The Search (1948, Fred Zinnemann)

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It was a different time. In 1948, this heartstring-tugger about a seemingly orphaned boy liberated from Auschwitz and his desperate search afterward for his mother, with the compassionate aid of an American serviceman, struck a sufficient chord with American and European audiences that, as would happen so often with movies about World War II, its awkward melodramatic flourishes were swept away and forgiven. Director Fred Zinnemann was quite capable of the meticulous and genuinely emotional intrigue that a story like this might seem to demand, but here he lets us get washed up in sentimentality — and yet somehow, it seems justified. The Search feels very much like a salve for a world still reeling from many years of horror, the repercussions of which were only just starting to take hold. If not anything close to a great movie, it feels like a necessary one.

It’s during an attempt by UN officials to rescue transient children that the boy, Karel (Ivan Jandi), panics due to the smell of exhaust fumes he mistakes for grim memories of Nazi gas chambers — he jumps off a truck along with another boy, who does not survive, and wanders until happening upon a kind-hearted but impatient army engineer (Montgomery Clift), loafing and eating and sharing food. Thereafter, the adult Steve forms an uneasy kinship with Karel, labeling him Jim because he can’t determine his name, tries to teach him English and eventually begins to help him seek out his lost mother — to determine if she is even still living (she was sent to another camp when they were separated). All the while, Zinnemann gives the parallel story of Karel’s mother (Aline MacMahon) determinedly scouring the countryside and all of the UN camps to try and find a trace of her son. It builds to what is clearly designed as a hand-wringing fever pitch.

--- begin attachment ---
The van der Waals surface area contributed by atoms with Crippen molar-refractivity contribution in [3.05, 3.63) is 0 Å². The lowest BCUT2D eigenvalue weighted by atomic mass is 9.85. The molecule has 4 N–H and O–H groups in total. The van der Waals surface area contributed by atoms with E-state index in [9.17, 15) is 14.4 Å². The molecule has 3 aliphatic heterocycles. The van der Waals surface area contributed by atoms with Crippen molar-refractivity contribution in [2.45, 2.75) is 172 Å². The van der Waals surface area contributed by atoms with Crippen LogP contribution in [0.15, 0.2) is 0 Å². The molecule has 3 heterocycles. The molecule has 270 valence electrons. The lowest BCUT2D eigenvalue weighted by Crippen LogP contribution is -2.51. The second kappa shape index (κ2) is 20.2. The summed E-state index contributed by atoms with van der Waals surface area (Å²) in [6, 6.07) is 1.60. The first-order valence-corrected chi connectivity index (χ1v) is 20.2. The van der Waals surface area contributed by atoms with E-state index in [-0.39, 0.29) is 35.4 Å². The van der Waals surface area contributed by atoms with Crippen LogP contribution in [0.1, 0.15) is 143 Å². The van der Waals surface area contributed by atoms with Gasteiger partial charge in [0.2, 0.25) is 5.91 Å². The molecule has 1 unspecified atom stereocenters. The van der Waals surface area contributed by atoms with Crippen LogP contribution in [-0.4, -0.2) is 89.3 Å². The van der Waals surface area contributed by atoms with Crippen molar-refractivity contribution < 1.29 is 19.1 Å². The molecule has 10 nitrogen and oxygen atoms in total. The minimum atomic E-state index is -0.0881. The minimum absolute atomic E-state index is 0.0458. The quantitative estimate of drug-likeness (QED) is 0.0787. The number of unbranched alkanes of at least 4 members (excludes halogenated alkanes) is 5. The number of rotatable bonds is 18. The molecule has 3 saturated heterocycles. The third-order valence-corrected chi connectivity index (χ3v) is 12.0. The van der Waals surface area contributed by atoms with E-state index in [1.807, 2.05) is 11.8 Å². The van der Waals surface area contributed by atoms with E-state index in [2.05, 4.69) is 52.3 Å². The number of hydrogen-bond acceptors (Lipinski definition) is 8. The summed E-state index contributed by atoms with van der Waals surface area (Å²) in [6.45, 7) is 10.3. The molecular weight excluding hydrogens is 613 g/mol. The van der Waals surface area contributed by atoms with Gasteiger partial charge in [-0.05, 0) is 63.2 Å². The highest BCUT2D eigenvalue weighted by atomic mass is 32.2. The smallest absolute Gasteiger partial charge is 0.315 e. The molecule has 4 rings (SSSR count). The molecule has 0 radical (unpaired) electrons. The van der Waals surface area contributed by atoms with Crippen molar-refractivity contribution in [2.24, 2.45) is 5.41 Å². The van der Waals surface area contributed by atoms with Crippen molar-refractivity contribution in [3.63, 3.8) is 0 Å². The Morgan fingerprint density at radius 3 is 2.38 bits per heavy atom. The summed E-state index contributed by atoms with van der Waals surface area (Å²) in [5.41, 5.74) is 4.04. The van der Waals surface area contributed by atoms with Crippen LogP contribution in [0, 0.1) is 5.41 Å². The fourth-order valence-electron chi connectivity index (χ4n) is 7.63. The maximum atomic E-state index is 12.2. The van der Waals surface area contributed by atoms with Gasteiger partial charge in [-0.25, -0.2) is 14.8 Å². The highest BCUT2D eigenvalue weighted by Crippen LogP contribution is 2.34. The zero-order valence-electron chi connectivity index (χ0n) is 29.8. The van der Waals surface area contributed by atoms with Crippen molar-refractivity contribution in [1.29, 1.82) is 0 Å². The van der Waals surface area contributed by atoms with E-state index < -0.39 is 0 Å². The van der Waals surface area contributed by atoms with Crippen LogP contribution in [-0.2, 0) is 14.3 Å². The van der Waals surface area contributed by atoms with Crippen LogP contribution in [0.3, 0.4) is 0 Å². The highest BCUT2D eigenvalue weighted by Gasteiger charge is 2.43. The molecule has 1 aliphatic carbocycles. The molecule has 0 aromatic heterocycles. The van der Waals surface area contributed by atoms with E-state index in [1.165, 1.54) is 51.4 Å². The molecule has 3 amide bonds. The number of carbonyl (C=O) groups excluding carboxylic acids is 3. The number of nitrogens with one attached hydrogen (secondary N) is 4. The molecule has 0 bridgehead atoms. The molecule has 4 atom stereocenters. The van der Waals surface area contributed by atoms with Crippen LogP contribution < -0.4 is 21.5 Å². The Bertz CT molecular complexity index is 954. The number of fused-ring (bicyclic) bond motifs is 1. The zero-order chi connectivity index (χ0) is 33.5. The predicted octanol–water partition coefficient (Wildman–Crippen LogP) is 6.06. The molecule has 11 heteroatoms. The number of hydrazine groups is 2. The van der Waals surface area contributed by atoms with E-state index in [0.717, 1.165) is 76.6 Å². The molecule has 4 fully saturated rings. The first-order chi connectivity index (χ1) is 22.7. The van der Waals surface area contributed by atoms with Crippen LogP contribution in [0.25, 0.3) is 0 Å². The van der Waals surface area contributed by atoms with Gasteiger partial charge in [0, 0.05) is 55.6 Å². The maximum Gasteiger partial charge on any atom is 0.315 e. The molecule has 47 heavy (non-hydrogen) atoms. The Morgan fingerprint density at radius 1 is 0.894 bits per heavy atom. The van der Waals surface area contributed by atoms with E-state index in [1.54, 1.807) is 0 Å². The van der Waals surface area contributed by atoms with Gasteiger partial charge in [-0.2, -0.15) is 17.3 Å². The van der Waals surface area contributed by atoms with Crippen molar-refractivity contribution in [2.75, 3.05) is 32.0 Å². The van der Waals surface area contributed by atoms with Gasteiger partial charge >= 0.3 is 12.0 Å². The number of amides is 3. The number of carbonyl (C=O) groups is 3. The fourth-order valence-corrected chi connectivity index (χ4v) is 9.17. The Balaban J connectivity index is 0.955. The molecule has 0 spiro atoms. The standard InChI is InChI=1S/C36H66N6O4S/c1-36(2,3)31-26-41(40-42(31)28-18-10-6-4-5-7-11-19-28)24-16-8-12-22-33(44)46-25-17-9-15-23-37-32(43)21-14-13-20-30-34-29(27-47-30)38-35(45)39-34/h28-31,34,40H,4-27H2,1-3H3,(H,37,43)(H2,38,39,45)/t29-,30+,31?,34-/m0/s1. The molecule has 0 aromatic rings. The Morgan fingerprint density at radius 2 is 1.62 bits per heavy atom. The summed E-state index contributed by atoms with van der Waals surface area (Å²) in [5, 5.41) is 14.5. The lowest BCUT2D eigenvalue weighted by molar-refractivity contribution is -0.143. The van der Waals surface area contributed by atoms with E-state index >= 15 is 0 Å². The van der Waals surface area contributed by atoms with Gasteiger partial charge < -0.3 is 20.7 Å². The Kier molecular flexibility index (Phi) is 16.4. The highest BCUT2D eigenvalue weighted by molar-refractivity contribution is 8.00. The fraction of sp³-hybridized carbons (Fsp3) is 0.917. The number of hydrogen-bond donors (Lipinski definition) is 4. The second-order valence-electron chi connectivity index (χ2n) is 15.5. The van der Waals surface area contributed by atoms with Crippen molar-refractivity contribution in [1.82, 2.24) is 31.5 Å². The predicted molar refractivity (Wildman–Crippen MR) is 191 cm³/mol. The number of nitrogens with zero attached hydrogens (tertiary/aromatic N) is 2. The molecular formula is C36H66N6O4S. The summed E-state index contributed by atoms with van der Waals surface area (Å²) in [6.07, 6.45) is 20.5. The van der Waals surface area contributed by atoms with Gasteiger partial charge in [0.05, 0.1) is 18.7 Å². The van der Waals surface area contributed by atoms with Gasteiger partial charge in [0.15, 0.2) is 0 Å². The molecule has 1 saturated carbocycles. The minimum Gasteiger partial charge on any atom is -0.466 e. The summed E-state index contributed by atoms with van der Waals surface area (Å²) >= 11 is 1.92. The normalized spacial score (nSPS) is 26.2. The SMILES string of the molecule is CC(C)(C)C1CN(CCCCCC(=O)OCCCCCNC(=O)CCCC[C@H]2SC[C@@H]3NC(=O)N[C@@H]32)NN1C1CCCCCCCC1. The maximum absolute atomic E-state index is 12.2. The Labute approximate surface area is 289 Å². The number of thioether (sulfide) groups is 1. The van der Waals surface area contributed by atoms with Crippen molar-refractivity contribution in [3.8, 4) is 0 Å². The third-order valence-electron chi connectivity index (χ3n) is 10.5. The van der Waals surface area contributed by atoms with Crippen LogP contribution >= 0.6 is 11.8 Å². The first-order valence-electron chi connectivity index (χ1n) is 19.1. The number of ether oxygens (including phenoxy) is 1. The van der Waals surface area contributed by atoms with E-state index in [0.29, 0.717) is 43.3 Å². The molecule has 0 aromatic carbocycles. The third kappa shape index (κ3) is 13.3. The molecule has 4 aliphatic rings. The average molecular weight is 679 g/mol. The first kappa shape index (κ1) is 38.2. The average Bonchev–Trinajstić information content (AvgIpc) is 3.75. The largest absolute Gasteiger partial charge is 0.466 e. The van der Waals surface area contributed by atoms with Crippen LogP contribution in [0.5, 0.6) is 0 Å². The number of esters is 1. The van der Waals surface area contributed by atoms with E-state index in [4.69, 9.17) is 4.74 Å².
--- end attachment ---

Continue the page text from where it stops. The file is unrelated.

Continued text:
This kind of baldfaced heartstring-tugging liberal guilt is preferable to something like Gentleman’s Agreement, at least, though it isn’t nearly as incisive or haunting as you’d expect given its pedigree. Its greatest stroke of art, in fact, is the debut performance by Clift — muttering, masculine, casual but unmistakably genuine and warm, his easy camaraderie with his fellow soldiers and with Karel is intensely believable. In fact, it may be his most persuasive and pure work on film. Otherwise, the insights into the ravages of a continent sent into unspeakable crisis, as well as the systematic cruelty of a regime that must have still seemed scarcely believable, come across as second-hand — plays for chill bumps and tears that render real tragedy into commodity. Hollywood can always be counted on for such pandering falseness.

Yet that doesn’t mean the pandering is badly intentioned, and even if the film seems hollow now, its benefit to audiences of the late ’40s is easy to detect. Besides, there are moments of aching and terrible truth: early on, the sequences of the children reacting in instictive horror to everyone in a uniform — including doctors and friendly soldiers — and their impassioned distrust of the idea of being lined up and loaded onto a truck are sobering and heartbreaking, and almost palpably accurate. After that, despite the time and place, The Search is basically a separation-anxiety saga that could come from any cloth.

What would undoubtedly seem mawkish and overwrought now was probably shocking and harrowing then, but that doesn’t excuse the terribly unnecessary voiceover narration in the first act. (No offense intended if you were a fan of The Artist, but the news that Michel Hazanavicius’ remake of this film is set to compete for the Palme d’Or should strike dread into the heart of anyone who can’t deal with manipulative, massively popular schmaltz.) Not surprisingly from the writer of Marie Louise (who won another Oscar here, just as inexplicably — neither film has a particularly strong story or script), the deeper message is that war continues to victimize long after the fighting ends.

Aside from Clift’s vividly angsty entrance into his place in the sun, modern audiences will be most interested in the astonishing photography of bombed-out Germany (cinematographer Emil Berna was also inherited from Marie-Louise; in some respects the two films are almost interchangeably similar). Zinnemann believes enough in the story that the film is compelling and agreeably natural despite its easy sentimentality — and if you can place yourself into the emotionally fraught context from whence it came, especially if you can fill in some of the missing factual and from-the-heart pieces yourself, you may find it quite harrowing.

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